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SEA Games 2023: Late mums always in these Singapore athletes’ hearts

Singapore footballer Izzati Rosni (centre) posing with her father Rosni Hashim and her mother Nor Aishah in 2019. PHOTO: IZZATI ROSNI

PHNOM PENH – On Sunday, many athletes competing at the SEA Games will be calling home or texting their mums, while for others like footballer Nur Izzati Rosni and wushu exponent Vera Tan, it will be a day of remembrance instead.

When Izzati scored the winner off the bar against Laos in May 2022 to help the national women’s football team claim their first win at the SEA Games in 37 years, she formed an A with her hands before being mobbed by her teammates.

While the stunning strike deserved an A grade, it was actually a tribute to Nor Aishah, her mother who died at 53 after a two-year battle with cancer in 2021.

The 24-year-old said: “She is always in my heart and in my prayers. Before every match, I will never fail to communicate with her through my prayers.

“All the goals that I score I dedicate to her and I wish she is around to witness them.”

The Lion City Sailors forward has had plenty of opportunities to do so.

In 2022, she was the Women’s Premier League top scorer with 10 goals as her club romped to the title unbeaten, winning 10 games and drawing two.

While Singapore did not qualify for the semi-finals at these Games, she took her tally to 30 caps and five goals after scoring the winner against Laos again as the Lionesses finished third in their group.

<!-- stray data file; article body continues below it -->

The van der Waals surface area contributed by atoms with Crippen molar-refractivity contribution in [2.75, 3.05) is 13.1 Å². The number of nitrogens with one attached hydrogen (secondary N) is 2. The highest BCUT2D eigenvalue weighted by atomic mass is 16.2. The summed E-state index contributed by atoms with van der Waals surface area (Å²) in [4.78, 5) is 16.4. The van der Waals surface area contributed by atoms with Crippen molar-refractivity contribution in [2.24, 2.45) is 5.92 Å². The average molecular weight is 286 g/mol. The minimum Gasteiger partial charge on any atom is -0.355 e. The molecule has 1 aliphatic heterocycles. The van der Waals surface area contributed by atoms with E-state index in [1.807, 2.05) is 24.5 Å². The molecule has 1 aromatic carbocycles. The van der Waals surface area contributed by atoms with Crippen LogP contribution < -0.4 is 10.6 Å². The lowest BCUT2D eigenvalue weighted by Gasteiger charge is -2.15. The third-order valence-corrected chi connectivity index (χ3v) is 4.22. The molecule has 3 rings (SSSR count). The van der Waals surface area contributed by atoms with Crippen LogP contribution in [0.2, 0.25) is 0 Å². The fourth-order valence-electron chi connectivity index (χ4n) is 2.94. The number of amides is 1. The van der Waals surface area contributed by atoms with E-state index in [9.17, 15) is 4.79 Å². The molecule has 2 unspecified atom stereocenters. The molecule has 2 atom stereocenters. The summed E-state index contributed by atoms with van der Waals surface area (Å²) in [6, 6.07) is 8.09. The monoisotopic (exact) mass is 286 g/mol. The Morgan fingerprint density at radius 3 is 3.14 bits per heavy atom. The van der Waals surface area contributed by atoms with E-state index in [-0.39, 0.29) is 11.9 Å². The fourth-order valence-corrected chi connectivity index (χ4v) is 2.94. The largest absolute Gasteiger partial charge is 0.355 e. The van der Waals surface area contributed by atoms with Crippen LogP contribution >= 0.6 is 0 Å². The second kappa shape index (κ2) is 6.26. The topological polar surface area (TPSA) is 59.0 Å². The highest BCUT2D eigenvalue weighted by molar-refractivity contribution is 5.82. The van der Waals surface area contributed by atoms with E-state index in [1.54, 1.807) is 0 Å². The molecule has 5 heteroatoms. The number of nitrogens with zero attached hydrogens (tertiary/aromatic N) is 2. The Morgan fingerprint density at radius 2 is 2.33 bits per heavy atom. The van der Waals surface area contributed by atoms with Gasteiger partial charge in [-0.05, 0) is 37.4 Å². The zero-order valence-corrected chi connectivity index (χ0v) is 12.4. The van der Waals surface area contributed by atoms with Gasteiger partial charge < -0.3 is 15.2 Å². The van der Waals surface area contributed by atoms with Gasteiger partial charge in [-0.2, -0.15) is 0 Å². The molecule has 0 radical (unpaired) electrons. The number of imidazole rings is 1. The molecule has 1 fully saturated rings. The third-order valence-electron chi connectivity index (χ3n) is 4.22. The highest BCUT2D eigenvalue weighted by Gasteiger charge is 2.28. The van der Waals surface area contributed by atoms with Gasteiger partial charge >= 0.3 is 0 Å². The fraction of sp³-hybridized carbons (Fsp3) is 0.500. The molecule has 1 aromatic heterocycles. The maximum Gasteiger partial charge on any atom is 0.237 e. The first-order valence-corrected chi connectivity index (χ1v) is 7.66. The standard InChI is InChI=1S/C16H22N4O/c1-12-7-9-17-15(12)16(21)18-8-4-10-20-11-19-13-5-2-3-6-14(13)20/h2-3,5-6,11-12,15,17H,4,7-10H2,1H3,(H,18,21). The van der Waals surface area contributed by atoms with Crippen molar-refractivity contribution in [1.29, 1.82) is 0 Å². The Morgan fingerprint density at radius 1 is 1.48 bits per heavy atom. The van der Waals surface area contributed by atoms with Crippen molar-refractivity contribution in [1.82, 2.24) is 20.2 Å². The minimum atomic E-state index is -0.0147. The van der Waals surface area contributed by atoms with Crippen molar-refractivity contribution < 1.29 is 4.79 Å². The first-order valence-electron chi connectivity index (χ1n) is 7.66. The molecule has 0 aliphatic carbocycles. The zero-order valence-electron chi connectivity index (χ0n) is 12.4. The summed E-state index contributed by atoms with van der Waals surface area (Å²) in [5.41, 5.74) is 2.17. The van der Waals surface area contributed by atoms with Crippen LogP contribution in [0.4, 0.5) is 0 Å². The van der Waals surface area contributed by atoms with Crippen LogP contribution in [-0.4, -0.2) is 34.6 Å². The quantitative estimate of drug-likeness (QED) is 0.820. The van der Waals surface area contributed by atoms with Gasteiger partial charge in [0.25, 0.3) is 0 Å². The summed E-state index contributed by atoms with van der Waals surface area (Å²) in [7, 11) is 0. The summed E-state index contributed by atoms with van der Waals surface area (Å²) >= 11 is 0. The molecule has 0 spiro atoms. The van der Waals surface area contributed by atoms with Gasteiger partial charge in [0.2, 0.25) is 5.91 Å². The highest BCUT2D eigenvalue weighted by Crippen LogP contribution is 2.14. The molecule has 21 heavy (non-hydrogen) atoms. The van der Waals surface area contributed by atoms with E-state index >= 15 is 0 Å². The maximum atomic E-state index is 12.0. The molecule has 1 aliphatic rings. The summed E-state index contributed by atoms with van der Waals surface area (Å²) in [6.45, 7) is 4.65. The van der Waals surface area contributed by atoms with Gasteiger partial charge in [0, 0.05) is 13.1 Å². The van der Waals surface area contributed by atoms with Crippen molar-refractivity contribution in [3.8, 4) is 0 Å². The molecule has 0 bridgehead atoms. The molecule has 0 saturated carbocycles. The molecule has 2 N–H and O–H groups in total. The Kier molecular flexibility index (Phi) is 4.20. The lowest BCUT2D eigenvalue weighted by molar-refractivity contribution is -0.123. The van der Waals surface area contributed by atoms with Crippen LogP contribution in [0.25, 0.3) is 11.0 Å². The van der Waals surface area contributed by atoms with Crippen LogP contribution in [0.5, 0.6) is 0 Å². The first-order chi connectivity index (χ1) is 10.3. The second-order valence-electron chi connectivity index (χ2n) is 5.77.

Crediting her mother for being her tower of strength and her biggest fan, Izzati, who is the fourth of five siblings, said: “She means everything to me, and I miss having her around.

“She has been a constant source of comfort, love and support when life gets too tough to push through.

“She has always been supportive of my ambitions to play professional football even though it is not considered very ladylike. She never missed any of my school, club or national team games, and she would scream and cheer me on from the stands.

“Although she wasn’t happy that I tore my anterior cruciate ligament when I was 16 and couldn’t stop nagging at me, she still looked after me and constantly reminded me to take my medicine.”

Similarly, wushu pugilist Tan often reminisces about having her mother Renee Lim’s support during her overseas competitions.

And just two weeks before Lim died at 60 from cancer in 2018, she flew to Jakarta to watch Tan finish fifth out of 16 athletes in the Asian Games women’s taijiquan and taijijian.

The 25-year-old, who has two SEA Games golds in women’s barehand duilian (2013) and compulsory taijiquan (2015), said: “I would always be very nervous and stressed out especially when she came to watch. Now that she has passed on, I miss her presence, but I know she will still be watching me from above.”

Tan shared that as a child, she would pester her mum to let her try piano, violin, ballet, modern dance and art classes, but never lasted long in any of those activities.

She added: “Growing up, my mum was my main pillar of support, my confidante and my friend. She was always around when I needed her.

“When I told her I wanted to try out wushu, she still supported me even though it meant more time and money had to be invested. If she didn’t let me learn wushu, I probably wouldn’t be where I am right now,” she said.

Tan, who finished fourth in the women’s taijiquan and taijijian in Cambodia, also has a unique item to remember her mother by.

With a laugh, she said: “She used to hand-sew the sequins on my wushu costumes, and there’s one that I have been using for my competitions since 2018. It’s my favourite costume, although I stopped wearing it after the SEA Games in 2022 as it’s very worn out.

“But I still keep it as it symbolises her love for me.”